Table of Contents | Message Board | Printable Version
The entry of the chorus introduces a new element in the play. Although they are elderly citizens, they are firm and purposeful as they seek to evict Oedipus from the grove. They are afraid that the wrath of the Goddesses may fall on them unless Oedipus moves away from the sacred ground he has violated. The chorus appears antagonistic, if not openly hostile, to the intruders. They act as any citizens of a city-state would during a period of unrest; they are fearful and distrustful of strangers. They barrage Oedipus with a series of questions about whom he is and why he refuses to leave this sacred ground. After discovering his identity, they are repelled; but after hearing Antigone's touching plea both for herself and her aged father, they decide to help rather than hinder him.
The chorus provides a brief but effective description of this hallowed grove. It is a silent glade with grassy coverts where a pool of water blends its stream with the flow of honeyed offerings from devotees of the gods. Apart from their choral speeches/chants, the chorus also lends dramatic touches to the scene by their strident movements as they search for Oedipus in the grove. The choreography here is broken and irregular as befits the purpose of their action. Even their words are disjointed, and there is no regular pattern of strophe and anti-strophe in this Parados. The usual Choric song always has such poetic divisions. In this scene, Antigone's helpful advice and loyalty to Oedipus is revealed. She knows that as defenseless strangers, they must conform to local customs and yield to the dictates of the citizens, 8yet her finest moment in this scene occurs when Antigone moves towards the chorus and pleads for her father's safety. In her plea, Sophocles emphasizes the theme of a common bond of humanity shared by both the people of Colonus and strangers. Her appeal for mercy is based on basic human values and has the desired effect both on the reader and the chorus.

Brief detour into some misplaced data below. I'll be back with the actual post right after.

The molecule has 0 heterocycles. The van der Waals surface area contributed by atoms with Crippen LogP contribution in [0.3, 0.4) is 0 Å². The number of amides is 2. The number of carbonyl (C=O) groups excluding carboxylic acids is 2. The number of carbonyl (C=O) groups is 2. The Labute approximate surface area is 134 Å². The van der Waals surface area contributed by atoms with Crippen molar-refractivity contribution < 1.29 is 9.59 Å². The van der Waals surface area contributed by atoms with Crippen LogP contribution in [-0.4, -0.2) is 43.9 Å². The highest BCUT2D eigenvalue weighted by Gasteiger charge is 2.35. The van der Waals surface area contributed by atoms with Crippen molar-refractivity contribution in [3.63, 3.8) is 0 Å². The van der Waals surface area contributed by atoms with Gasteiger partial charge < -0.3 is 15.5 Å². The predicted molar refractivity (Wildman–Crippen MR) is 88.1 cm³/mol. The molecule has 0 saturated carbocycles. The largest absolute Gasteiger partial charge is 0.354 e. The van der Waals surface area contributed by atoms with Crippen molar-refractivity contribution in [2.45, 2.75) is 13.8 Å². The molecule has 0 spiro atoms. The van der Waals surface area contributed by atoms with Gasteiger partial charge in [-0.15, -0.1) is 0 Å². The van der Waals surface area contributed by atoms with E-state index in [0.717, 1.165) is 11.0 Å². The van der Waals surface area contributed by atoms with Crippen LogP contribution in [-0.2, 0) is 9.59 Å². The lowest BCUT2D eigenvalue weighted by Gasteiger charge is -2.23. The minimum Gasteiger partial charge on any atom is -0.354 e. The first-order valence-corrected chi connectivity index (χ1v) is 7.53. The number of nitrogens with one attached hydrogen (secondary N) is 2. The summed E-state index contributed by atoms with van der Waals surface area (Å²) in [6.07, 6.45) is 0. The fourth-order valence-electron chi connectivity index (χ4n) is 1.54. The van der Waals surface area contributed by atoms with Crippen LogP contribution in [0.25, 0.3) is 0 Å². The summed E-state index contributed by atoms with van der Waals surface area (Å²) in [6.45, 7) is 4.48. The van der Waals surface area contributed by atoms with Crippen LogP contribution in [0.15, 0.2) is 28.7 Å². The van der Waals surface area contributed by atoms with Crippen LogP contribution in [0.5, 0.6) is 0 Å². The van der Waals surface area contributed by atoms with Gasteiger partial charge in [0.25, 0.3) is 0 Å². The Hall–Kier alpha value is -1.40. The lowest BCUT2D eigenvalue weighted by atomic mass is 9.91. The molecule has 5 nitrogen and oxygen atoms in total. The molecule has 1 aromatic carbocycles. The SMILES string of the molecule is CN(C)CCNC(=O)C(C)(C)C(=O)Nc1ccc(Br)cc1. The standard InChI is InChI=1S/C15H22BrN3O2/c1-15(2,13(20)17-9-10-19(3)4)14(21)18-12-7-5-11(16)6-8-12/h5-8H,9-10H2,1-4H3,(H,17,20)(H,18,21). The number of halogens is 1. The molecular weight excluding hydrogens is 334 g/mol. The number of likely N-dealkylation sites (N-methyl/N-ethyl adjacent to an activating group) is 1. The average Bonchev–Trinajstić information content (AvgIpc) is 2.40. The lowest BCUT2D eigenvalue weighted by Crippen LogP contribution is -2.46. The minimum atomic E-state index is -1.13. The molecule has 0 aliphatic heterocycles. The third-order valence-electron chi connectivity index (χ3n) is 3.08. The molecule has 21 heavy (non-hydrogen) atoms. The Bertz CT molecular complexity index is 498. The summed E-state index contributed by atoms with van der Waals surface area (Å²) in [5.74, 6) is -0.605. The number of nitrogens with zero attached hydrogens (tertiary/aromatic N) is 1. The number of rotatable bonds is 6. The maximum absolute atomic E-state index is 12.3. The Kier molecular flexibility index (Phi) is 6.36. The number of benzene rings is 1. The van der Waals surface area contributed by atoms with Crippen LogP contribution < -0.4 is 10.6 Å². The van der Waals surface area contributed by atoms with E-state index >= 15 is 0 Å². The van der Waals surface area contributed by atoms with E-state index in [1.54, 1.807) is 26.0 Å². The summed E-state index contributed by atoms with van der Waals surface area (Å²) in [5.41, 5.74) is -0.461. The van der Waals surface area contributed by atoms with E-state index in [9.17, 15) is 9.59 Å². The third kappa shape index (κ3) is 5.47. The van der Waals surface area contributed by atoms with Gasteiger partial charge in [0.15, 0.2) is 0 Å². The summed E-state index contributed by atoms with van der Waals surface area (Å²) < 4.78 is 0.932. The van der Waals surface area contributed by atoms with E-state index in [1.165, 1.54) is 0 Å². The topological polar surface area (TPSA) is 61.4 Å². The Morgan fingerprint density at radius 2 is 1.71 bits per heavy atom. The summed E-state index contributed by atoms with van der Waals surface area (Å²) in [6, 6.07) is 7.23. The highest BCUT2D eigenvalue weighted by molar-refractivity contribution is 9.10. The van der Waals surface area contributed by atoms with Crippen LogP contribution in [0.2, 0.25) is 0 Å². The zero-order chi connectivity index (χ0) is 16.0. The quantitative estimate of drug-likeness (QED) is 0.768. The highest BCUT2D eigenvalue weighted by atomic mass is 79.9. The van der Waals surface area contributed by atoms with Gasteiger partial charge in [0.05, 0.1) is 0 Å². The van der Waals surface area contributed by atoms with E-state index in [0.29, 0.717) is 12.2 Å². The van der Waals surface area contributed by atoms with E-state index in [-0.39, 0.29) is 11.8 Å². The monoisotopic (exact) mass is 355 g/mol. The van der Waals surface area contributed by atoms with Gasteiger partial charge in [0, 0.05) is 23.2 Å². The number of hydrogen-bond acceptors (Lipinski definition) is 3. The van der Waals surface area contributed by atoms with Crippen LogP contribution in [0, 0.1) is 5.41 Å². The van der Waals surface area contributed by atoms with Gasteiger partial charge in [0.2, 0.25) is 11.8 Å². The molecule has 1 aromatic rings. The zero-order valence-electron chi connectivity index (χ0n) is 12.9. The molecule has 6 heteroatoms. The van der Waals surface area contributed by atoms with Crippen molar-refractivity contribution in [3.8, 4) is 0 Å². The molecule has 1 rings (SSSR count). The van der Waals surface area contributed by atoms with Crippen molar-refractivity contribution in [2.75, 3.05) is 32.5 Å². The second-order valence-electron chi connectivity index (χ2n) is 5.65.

Above all, the scene highlights the desperate plight of Oedipus who has fallen from public favor and his former glory. Sophocles underscores the theme of Oedipus as a pariah. He no longer has any materialistic desires and seeks only a place to die in peace, yet he is a scourge to everyone he meets. His perpetual wandering as a homeless exile reflects man's unending strife. Because of Antigone's speech, the reader sympathizes with the toil-worn old man whom the chorus treats like a social leper, fearing he will bring doom to their city.
1. Zeus/Jove: the youngest son of Gonus, whom he defeated to become the supreme god. He is called the "bright" god of the sky and weather and is associated with most aspects of human life. In Roman myth, he is known as Jupiter/Jove.
2. Laius and the race of Labdacus: Laius is the grandson of Cadmus, founder of Thebes, through his son Polydorus. (See literary history for the complete story of the curse upon Laius and his family.)